How can I find out if it's legal to fly a big-ass rebel flag in my city?

Back in the day of rampant football hooligans the Flag of St George was indeed tainted by right wing dipsticks.

Thankfully the worst of those days are gone and the English flag is just that, The English Flag.

wipes tear from eye and hums Jerusalem

Very short history lesson: What’s commonly called the Confederate flag was never an official flag of the CSA. (Article on the official flags of the Confederacy.) It is instead a sort of generic battle flag; there were many versions of it used by various regiments- most of the versions of the flags were square. The “rebel flag” as it is known now (a rectangular version that was mostly used by the small Confederate navy) was popularized many years after the Civil War ended first by movies and then by the KKK, so it is historically a supremacist symbol more than history.

Now this is not to say that most people who fly it are aware of this, but they should be.

Well, maybe he’s just in a nautical mood this month. :smiley:

Well, it sure makes the racist, ignorant assholes easier to spot from a distance.

I’ll echo what some others have said.

If there’s no underlying restrictive covenants or HOA agreements, and it’s legal under zoning (height, setback from property lines and other structures, fall zone, proper building permits), there’s not that much you can do. Other actions are likely to backfire.

I’ve seen a house in Las Cruces, New Mexico where the flag of Nazi Germany was flown high. Neighbors and the city couldn’t do a thing about it.

What is the evidence for this statement? It’s a flag, not a personality profile.

If I were interested in buying the house, I sure as hell would want to know if my potential neighbor was the type of person who would fly that flag. And if I didn’t know about him till after the sale, I’d be seriously pissed . . . enough to hire a lawyer to allow me to void the sale. I’m sure your friend has good intentions, but it could easily backfire.

Offer him $50 not to fly it for 6 months.
Add a case of premium beer, if he is reluctant.

Problem solved, cheap!

Again, you are responsible for maintaining your house and disclosing its condition to buyers during a sale. You have no responsibility to talk your neighbors up or down in any way, and it is probably a good idea not to get into details on the subject.

There would be no way anyone would have a case should they find out about a “bad” neighbor after a sale - indeed, how could this be proven? Bad neighbors are often perception driven.

What if a house was sold down your street and a redneck moved in and put up his own flagpole? Apart from the caveats mentioned above, what case would you have?

I’ll defer to lawyers on this, but if the guy is breaking no laws you have to live with him. And if you unknowingly move next to him, you have to live with him.

A house we looked at in an upper end, middle class neighborhood clearly let us (and other mixed race or black families) know how they felt by spray painting “niggers ain’t welcome” on the carport. We were happy they were ignorant enough to alert us to their ignorance. Home shouldn’t be a battle zone. We kept looking and eventually found a better house with great neighbors.

I seriously doubt that “the guy down the street is a racist” would be considered a legal reason to void the sale. You are not required to reveal the political leanings of your neighbors.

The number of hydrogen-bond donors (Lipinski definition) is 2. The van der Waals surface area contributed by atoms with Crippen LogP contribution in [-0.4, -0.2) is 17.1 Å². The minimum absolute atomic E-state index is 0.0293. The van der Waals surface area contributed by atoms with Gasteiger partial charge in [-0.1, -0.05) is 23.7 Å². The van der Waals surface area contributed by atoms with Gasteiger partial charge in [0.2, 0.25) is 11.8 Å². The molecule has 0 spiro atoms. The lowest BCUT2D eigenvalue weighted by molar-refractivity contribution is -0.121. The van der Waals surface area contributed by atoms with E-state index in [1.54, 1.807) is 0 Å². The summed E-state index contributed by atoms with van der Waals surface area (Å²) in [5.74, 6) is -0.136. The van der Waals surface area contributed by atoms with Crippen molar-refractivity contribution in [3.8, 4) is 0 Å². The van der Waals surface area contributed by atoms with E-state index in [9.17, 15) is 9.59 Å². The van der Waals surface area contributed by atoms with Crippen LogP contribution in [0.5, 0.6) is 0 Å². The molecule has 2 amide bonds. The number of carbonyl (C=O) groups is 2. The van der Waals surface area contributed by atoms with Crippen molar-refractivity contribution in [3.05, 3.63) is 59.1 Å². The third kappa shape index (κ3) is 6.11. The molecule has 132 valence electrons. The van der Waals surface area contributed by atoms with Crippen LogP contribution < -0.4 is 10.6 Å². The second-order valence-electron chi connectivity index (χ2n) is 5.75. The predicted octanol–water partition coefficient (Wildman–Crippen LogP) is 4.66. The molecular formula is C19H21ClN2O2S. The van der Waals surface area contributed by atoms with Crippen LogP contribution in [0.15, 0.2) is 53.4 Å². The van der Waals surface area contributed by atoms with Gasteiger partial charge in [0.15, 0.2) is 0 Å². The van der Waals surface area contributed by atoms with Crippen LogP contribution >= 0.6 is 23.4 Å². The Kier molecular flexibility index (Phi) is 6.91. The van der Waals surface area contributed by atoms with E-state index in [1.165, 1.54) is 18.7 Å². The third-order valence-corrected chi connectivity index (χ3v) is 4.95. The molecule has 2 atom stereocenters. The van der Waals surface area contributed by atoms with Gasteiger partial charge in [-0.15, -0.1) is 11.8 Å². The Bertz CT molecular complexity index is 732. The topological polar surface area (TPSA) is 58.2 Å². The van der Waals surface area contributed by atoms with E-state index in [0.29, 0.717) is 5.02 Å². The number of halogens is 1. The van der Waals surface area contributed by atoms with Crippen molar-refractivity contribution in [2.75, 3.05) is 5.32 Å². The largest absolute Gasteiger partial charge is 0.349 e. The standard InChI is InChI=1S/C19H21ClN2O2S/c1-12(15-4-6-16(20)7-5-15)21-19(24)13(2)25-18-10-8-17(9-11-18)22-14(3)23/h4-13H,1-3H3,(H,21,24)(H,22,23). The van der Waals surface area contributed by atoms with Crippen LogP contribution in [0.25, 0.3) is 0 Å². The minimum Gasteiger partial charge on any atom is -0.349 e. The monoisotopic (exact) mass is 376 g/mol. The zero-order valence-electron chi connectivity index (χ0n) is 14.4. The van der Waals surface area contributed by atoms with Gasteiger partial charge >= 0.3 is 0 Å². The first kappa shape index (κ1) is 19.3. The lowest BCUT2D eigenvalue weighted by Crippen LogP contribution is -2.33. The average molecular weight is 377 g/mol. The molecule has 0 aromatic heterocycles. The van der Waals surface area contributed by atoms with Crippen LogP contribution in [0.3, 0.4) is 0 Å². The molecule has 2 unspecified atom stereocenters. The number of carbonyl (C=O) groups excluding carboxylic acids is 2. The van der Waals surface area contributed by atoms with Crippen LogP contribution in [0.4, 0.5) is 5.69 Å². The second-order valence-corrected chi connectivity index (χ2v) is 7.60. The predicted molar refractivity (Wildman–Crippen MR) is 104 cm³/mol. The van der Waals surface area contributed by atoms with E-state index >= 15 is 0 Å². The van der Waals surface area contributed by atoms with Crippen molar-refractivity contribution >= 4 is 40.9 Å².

And if the neighbor was flying a Queer Nation rainbow flag, that would turn off potential conservative and Christian buyers, but either flag is a legitimate expression, and it would be a bad precedent to outlaw either.

The solution to this is to form a homeowner’s association. The bad thing about that is that you can’t do everything you want. The good thing is that neither can the neighbors…

You will occasionally run into the Southerner who says, perhaps jokingly and perhaps not, that the war isn’t over.

It is a flag that is also a definite statement about the person who flies it proudly.

Though out and open I’d never fly the rainbow flag, and it’s not from fear or shame but I just find such “flagwaving” displays of political or personal beliefs…well, for lack of a better word, tacky. I’m certainly “proud to be an American/where at least I know I’m free…” but I even think the U.S. flag should be displayed tastefully and size-appropriate (i.e. not some king-sized-comforter size overkill like the one on a great episode of Frasier).

That is not factually correct.

It is hard to deny that it is a reasonable assumption.

Do you really need me to spell it out?
eta:okay, this is GQ. It isn’t really the Confederate Flag, but rather one of many battle flags that was appropriated by the KKK.

I suppose one could just be displaying the “Confederate” Flag to show how much one is into the Dukes of Hazzard. Which reminds me of the weekend I spent visiting a potential college. The student hosting us had one hanging off the fluorescent lights in his room. My immediate response was, “So are you a redneck, or what?” Apparently that was his reason. So maybe he wasn’t a racist asshole, just an ignorant one. (And the college, which was trying hard to increase the diversity of its student body, should have been more careful about picking hosts.)


Since this is GQ, let’s try to keep this thread focused on the legal and factual aspects of this issue, rather than opinions or speculations about the personal character and motivations of individuals who fly this flag.

I note that Great Dave has started a Pit thread here where those who wish to may discuss more contentious issues. If this is what interests you, I strongly suggest that you take that discussion there.


General Questions Moderator

This idea has become popular on the internet in recent years, but it just isn’t true.

I won’t hijack the thread over it, but didn’t want to let it pass unremarked.